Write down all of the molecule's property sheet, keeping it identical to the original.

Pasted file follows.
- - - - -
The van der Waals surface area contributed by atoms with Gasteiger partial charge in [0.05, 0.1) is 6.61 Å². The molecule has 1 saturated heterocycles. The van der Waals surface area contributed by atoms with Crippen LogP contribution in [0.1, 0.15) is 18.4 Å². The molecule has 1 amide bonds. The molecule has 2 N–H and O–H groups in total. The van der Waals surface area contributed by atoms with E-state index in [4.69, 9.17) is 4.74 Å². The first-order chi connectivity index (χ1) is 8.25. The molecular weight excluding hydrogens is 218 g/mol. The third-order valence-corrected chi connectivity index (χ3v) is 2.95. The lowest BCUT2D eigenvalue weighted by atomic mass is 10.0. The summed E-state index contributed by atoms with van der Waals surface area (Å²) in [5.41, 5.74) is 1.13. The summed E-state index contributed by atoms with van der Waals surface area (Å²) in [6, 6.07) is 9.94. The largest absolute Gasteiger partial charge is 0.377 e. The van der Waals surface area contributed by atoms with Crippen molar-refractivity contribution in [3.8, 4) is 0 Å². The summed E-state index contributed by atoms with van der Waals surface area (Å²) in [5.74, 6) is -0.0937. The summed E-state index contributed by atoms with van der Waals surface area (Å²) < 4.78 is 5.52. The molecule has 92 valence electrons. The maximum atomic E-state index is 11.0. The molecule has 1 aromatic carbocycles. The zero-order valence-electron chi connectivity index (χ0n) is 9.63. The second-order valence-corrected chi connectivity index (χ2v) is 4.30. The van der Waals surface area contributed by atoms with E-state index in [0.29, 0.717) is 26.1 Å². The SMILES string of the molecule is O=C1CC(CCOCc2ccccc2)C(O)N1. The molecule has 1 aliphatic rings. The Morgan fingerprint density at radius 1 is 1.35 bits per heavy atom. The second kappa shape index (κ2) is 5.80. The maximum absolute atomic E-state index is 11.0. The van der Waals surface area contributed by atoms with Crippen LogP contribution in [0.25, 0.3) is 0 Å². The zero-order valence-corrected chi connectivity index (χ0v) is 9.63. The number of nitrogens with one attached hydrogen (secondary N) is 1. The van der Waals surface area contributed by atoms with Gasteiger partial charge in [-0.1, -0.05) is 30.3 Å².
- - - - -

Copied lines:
The van der Waals surface area contributed by atoms with Gasteiger partial charge in [0.05, 0.1) is 6.61 Å². The molecule has 1 saturated heterocycles. The van der Waals surface area contributed by atoms with Crippen LogP contribution in [0.1, 0.15) is 18.4 Å². The molecule has 1 amide bonds. The molecule has 2 N–H and O–H groups in total. The van der Waals surface area contributed by atoms with E-state index in [4.69, 9.17) is 4.74 Å². The first-order chi connectivity index (χ1) is 8.25. The molecular weight excluding hydrogens is 218 g/mol. The third-order valence-corrected chi connectivity index (χ3v) is 2.95. The lowest BCUT2D eigenvalue weighted by atomic mass is 10.0. The summed E-state index contributed by atoms with van der Waals surface area (Å²) in [5.41, 5.74) is 1.13. The summed E-state index contributed by atoms with van der Waals surface area (Å²) in [6, 6.07) is 9.94. The largest absolute Gasteiger partial charge is 0.377 e. The van der Waals surface area contributed by atoms with Crippen molar-refractivity contribution in [3.8, 4) is 0 Å². The summed E-state index contributed by atoms with van der Waals surface area (Å²) in [5.74, 6) is -0.0937. The summed E-state index contributed by atoms with van der Waals surface area (Å²) < 4.78 is 5.52. The molecule has 92 valence electrons. The maximum atomic E-state index is 11.0. The molecule has 1 aromatic carbocycles. The zero-order valence-electron chi connectivity index (χ0n) is 9.63. The second-order valence-corrected chi connectivity index (χ2v) is 4.30. The van der Waals surface area contributed by atoms with E-state index in [0.29, 0.717) is 26.1 Å². The SMILES string of the molecule is O=C1CC(CCOCc2ccccc2)C(O)N1. The molecule has 1 aliphatic rings. The Morgan fingerprint density at radius 1 is 1.35 bits per heavy atom. The second kappa shape index (κ2) is 5.80. The maximum absolute atomic E-state index is 11.0. The van der Waals surface area contributed by atoms with Crippen LogP contribution in [0.25, 0.3) is 0 Å². The zero-order valence-corrected chi connectivity index (χ0v) is 9.63. The number of nitrogens with one attached hydrogen (secondary N) is 1. The van der Waals surface area contributed by atoms with Gasteiger partial charge in [-0.1, -0.05) is 30.3 Å².